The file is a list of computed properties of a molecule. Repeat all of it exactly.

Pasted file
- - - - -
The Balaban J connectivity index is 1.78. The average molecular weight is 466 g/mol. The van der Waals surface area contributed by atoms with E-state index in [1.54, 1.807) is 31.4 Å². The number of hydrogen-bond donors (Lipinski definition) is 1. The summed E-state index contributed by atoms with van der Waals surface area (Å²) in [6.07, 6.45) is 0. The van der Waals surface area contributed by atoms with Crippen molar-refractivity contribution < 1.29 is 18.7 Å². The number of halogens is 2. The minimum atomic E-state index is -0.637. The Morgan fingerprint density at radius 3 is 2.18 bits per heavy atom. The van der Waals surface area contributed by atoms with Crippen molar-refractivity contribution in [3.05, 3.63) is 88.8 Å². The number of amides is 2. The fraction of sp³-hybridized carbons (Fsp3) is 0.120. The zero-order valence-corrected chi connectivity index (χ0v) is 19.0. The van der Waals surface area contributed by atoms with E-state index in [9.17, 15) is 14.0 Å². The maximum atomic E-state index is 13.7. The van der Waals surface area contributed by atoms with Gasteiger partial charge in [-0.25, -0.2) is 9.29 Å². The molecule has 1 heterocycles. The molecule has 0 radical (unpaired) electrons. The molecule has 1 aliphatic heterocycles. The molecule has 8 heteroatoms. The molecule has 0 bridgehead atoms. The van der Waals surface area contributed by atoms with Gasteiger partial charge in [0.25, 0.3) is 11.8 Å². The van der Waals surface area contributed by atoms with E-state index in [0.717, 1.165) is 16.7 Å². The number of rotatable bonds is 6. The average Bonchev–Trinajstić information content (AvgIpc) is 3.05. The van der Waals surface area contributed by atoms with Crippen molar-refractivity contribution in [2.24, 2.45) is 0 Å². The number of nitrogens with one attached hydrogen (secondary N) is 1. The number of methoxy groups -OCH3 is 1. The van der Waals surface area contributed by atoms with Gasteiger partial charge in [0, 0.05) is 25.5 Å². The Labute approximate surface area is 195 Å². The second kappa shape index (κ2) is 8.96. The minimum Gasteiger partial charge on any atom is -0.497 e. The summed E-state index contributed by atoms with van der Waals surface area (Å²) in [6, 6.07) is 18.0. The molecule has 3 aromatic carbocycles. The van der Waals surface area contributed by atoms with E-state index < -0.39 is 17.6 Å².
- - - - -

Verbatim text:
The Balaban J connectivity index is 1.78. The average molecular weight is 466 g/mol. The van der Waals surface area contributed by atoms with E-state index in [1.54, 1.807) is 31.4 Å². The number of hydrogen-bond donors (Lipinski definition) is 1. The summed E-state index contributed by atoms with van der Waals surface area (Å²) in [6.07, 6.45) is 0. The van der Waals surface area contributed by atoms with Crippen molar-refractivity contribution < 1.29 is 18.7 Å². The number of halogens is 2. The minimum atomic E-state index is -0.637. The Morgan fingerprint density at radius 3 is 2.18 bits per heavy atom. The van der Waals surface area contributed by atoms with Crippen molar-refractivity contribution in [3.05, 3.63) is 88.8 Å². The number of amides is 2. The fraction of sp³-hybridized carbons (Fsp3) is 0.120. The zero-order valence-corrected chi connectivity index (χ0v) is 19.0. The van der Waals surface area contributed by atoms with E-state index in [9.17, 15) is 14.0 Å². The maximum atomic E-state index is 13.7. The van der Waals surface area contributed by atoms with Gasteiger partial charge in [-0.25, -0.2) is 9.29 Å². The molecule has 1 heterocycles. The molecule has 0 radical (unpaired) electrons. The molecule has 1 aliphatic heterocycles. The molecule has 8 heteroatoms. The molecule has 0 bridgehead atoms. The van der Waals surface area contributed by atoms with Gasteiger partial charge in [0.25, 0.3) is 11.8 Å². The van der Waals surface area contributed by atoms with E-state index in [0.717, 1.165) is 16.7 Å². The number of rotatable bonds is 6. The average Bonchev–Trinajstić information content (AvgIpc) is 3.05. The van der Waals surface area contributed by atoms with Crippen molar-refractivity contribution in [2.24, 2.45) is 0 Å². The number of nitrogens with one attached hydrogen (secondary N) is 1. The number of methoxy groups -OCH3 is 1. The van der Waals surface area contributed by atoms with Gasteiger partial charge in [0, 0.05) is 25.5 Å². The Labute approximate surface area is 195 Å². The second kappa shape index (κ2) is 8.96. The minimum Gasteiger partial charge on any atom is -0.497 e. The summed E-state index contributed by atoms with van der Waals surface area (Å²) in [6, 6.07) is 18.0. The molecule has 3 aromatic carbocycles. The van der Waals surface area contributed by atoms with E-state index < -0.39 is 17.6 Å².